"There ain't no flies on us. There ain't no flies on us!
There might be flies on some of you guys, but ain't no flies on us!"  
Our task:  There were two counselors per age group (there were 3 or 4 groups), one counselor per area (art, music, Bible, music, PE) and we had our work cut out for us. Montica was with an age group both summers, Karen (who now works for the GMA and Dove Awards) did a Psalty musical, and I did crafts. My job was to plan and teach a craft each day of camp and it was stretch for me.  When I first arrived and walked into the basement that would become my Art Pit for 2 summers, I was overwhelmed.  The stage area was PILED with supplies the congregation had been collecting just for us.  I was supposed to do something with ALL that stuff and this was before the internet.  I had a very small budget and it was difficult to stick with it. Let me tell you, there was not a WalMart just around the corner, it was all K Mart, but it was sparse. 

 The bad parts of Camden make the bad parts of Philly look like a playground
Teaching in the Pit
If I said it was all about just telling them about Jesus, I would be lying.  It was really about showing those kids who He was and building relationships with them.  Most of the kids we worked with had no hope of graduating from HS, making it out without a child to support, staying off drugs, or a staying out of gangs.  They sometimes walked 2-5 miles just to be there, sometimes through the worst drug area imaginable. Bruce  encouraged us to form close relationship with a few of the kids and in the process, they invited us into their lives, their homes, their hearts.  The kids who were there were desperate for hope and it still brings me to tears thinking about them. Many times after camp, we would walk them home, and sit outside on the porch or sidewalk waiting for their door to be unlocked because their parents were busy (prostitution, drugs, sleeping... you make a guess).  Many of those kids thought McDonald's was a FANCY restaurant, had never seen the ocean, or realized that KS and OK were not the Wild West that they believed.  They thought Mont and I rode around in covered wagons!  But in all of that, those kids were not the only ones who had misconceptions, and God took us to the most dangerous city in the nation to open our hearts.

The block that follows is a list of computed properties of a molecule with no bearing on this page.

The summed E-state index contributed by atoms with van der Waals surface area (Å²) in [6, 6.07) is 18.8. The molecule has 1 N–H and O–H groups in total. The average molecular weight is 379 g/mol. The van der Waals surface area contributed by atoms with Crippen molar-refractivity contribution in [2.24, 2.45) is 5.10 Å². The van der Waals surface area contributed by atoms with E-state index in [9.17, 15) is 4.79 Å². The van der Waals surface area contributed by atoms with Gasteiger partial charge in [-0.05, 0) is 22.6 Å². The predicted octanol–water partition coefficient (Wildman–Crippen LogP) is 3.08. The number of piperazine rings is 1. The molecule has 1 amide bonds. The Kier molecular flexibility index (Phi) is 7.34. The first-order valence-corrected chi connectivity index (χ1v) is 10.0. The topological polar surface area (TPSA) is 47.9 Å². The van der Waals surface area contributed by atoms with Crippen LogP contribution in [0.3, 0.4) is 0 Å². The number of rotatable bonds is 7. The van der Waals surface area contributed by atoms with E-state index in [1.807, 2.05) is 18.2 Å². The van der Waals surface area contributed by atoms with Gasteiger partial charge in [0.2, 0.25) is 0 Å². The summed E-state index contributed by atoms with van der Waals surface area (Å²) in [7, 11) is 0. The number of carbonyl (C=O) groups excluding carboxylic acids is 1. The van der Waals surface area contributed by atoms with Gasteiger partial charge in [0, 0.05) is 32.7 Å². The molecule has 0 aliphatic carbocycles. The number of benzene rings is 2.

Oh, this has been so tough, because once I started the memories came flooding back.  If you'll come back next week, I'll try my hardest to tell some lighter, memorable moments, but I'm not making any promises.

If you'd like to check out Camp Hope, it has since grown, and is now called UrbanPromise.  Last year they were featured on Extreme Makeover, Home Edition. Where it started from and where it is now amazes me and I'm thrilled that God has taken this ministry from a meager 12 to an organization of mega proportions it is today. 
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If you would like to read more Piggy Tales from other ladies, hope on Over to Mommy's Piggy Tales.   If you would like to join in and start recording your own Piggy Tales, contact Jana at Mommy's Piggy Tales to find out how  (jannajoy25 (at) hotmail.com). If for some reason you missed any of my previous posts, you can find them here.


Eos Mom said...

Wow, what a fascinating story--I can't wait to read more! Bravo for going out of your comfort zone and helping kids in serious need!

Ginny Marie said...

What an AMAZING story, Lynnet! How wonderful that God was able to use you to fill those lives with hope! Thank you for your memories, and for sharing them with us. I just love your descriptions, your use of bold and italics, your photos...you really used your heart to write this post.

MommaHarms said...

Ignorance is often bliss, yes? Wonderful service and memories. I doubt your mom would have let you go had she had Internet at the time!